Uber Kenya has, this morning, revised their prices upwards. This comes after weeks of incessant pressure from Uber driver partners. The driver partners have been intermittently on strike for the last few weeks demanding that Uber 1.) adjusts the fares upwards, and 2.) lowers the percentage of the amount they deduct from every ride. The company currently deducts 25% from every ride.
Despite the price revision, Uber partner drivers took to the streets again this morning pressing to get get the prices they had asked for. Some of them even threatened violence to drivers who will opt out of the strike, The Star newspaper reported. The drivers want the company to charge Kshs. 60 per kilometre and Ksh. 4 per minute. This was Uber’s introductory rate when it launched in Kenya almost two years. The drivers are demanding the company reverts to that initial pricing as they await a review of the pricing by a committee that is to be formed. Some of the placards displayed by the drivers, and some of the demands they share show that they would like Uber to charge as high Kshs. 100 per kilometre.
By going on strike this morning, the driver partners have basically turned down Uber’s latest price revision. Under the price adjustments , for Nairobi, the minimum fare reverts to the initial Kshs.300, while the cost per kilometre will now be Kshs. 42, from the current Kshs. 35. The base fare and price per kilometre remain at Kshs.100 and ksh.3, respectively.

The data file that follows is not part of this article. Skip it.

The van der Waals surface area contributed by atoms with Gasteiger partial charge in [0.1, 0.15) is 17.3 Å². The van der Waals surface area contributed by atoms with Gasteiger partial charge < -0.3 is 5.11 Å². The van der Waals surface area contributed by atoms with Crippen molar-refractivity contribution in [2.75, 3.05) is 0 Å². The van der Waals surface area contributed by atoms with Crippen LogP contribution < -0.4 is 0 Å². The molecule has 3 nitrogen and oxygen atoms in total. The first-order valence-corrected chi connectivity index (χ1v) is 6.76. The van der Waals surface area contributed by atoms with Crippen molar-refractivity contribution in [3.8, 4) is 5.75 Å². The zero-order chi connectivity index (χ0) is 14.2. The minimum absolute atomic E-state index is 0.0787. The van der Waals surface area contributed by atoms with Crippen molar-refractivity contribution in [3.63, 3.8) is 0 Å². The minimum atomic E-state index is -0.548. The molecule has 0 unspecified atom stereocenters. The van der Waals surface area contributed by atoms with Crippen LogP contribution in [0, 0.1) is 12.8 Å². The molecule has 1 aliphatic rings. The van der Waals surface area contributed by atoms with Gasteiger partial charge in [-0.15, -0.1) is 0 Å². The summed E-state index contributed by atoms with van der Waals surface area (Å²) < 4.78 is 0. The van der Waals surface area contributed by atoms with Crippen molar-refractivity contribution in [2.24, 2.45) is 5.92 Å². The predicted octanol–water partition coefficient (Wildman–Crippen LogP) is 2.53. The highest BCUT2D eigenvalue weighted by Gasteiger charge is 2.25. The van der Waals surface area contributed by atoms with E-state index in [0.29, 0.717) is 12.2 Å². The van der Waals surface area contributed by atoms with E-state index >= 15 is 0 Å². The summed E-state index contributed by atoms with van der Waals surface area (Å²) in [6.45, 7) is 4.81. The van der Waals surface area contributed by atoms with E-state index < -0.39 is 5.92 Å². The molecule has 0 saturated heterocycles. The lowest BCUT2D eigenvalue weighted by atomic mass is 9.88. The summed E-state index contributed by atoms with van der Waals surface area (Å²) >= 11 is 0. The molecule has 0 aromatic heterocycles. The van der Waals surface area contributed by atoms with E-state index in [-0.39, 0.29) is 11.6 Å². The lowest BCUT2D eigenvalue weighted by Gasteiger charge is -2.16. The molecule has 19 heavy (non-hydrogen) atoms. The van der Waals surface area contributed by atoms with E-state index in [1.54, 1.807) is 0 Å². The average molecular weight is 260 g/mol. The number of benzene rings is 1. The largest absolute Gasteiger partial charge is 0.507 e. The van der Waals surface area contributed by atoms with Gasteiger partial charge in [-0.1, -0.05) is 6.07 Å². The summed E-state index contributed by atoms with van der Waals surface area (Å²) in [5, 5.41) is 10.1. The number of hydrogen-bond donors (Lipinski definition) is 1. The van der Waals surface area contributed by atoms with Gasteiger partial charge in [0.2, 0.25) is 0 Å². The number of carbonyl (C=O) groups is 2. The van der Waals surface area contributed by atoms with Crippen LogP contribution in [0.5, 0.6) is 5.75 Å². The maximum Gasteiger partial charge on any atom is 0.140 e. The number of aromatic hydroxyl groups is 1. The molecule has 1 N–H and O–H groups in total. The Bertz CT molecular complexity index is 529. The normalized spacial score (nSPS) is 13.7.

In Mombasa, the minimum fare is up to Kshs.200 from Kshs. 150 while the cost per kilometre and per minute will be similar to the Nairobi rates. Base fare rises by Kshs.20 from the current Kshs.50 .
Uber has recently received several requests and entreaties to revise their fares from several quarters including government. The PS for the Ministry of Transport, a week ago, wrote to Uber urging the reconsider their pricing. The National Assembly’s Transport Committee Chairman Maina Kamanda outrightly threatened to regulate Uber if they did not raise the price to at least Kshs. 40 per KM. Such an action(regulation) would be basically illegal in Kenya. Kenya Taxi Owners Association also asked parliament to regulate the taxi sector in Kenya to create a fair environment for all players.
Seems Uber matched Kamanda’s suggestion. But still the drivers are dissatisfied, terming the price change as a gimmick to disrupt their strike. This, clearly, is a story that is still writing itself.